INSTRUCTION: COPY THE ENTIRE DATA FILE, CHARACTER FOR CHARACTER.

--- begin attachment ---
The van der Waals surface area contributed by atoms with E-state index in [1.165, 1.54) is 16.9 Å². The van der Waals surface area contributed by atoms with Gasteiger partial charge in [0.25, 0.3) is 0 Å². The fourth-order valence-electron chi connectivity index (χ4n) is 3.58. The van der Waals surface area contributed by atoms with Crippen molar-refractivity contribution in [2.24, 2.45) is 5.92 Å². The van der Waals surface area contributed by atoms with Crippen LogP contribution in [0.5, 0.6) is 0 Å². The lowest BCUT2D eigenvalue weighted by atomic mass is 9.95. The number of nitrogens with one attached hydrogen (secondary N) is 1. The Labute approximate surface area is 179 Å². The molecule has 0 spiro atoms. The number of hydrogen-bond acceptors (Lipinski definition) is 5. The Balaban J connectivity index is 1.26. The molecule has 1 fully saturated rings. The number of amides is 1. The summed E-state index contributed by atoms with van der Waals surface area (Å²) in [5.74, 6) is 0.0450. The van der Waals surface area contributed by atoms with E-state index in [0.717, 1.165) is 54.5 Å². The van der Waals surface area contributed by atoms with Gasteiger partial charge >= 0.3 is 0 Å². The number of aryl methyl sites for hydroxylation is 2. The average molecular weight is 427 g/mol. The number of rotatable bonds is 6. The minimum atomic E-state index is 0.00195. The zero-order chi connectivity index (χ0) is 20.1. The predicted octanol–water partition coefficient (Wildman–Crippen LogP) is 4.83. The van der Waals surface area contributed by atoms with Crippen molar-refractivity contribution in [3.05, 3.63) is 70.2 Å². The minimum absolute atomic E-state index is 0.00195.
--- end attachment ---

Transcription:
The van der Waals surface area contributed by atoms with E-state index in [1.165, 1.54) is 16.9 Å². The van der Waals surface area contributed by atoms with Gasteiger partial charge in [0.25, 0.3) is 0 Å². The fourth-order valence-electron chi connectivity index (χ4n) is 3.58. The van der Waals surface area contributed by atoms with Crippen molar-refractivity contribution in [2.24, 2.45) is 5.92 Å². The van der Waals surface area contributed by atoms with Crippen LogP contribution in [0.5, 0.6) is 0 Å². The lowest BCUT2D eigenvalue weighted by atomic mass is 9.95. The number of nitrogens with one attached hydrogen (secondary N) is 1. The Labute approximate surface area is 179 Å². The molecule has 0 spiro atoms. The number of hydrogen-bond acceptors (Lipinski definition) is 5. The Balaban J connectivity index is 1.26. The molecule has 1 fully saturated rings. The number of amides is 1. The summed E-state index contributed by atoms with van der Waals surface area (Å²) in [5.74, 6) is 0.0450. The van der Waals surface area contributed by atoms with E-state index in [0.717, 1.165) is 54.5 Å². The van der Waals surface area contributed by atoms with Gasteiger partial charge >= 0.3 is 0 Å². The number of aryl methyl sites for hydroxylation is 2. The average molecular weight is 427 g/mol. The number of rotatable bonds is 6. The minimum atomic E-state index is 0.00195. The zero-order chi connectivity index (χ0) is 20.1. The predicted octanol–water partition coefficient (Wildman–Crippen LogP) is 4.83. The van der Waals surface area contributed by atoms with Crippen molar-refractivity contribution in [3.05, 3.63) is 70.2 Å². The minimum absolute atomic E-state index is 0.00195.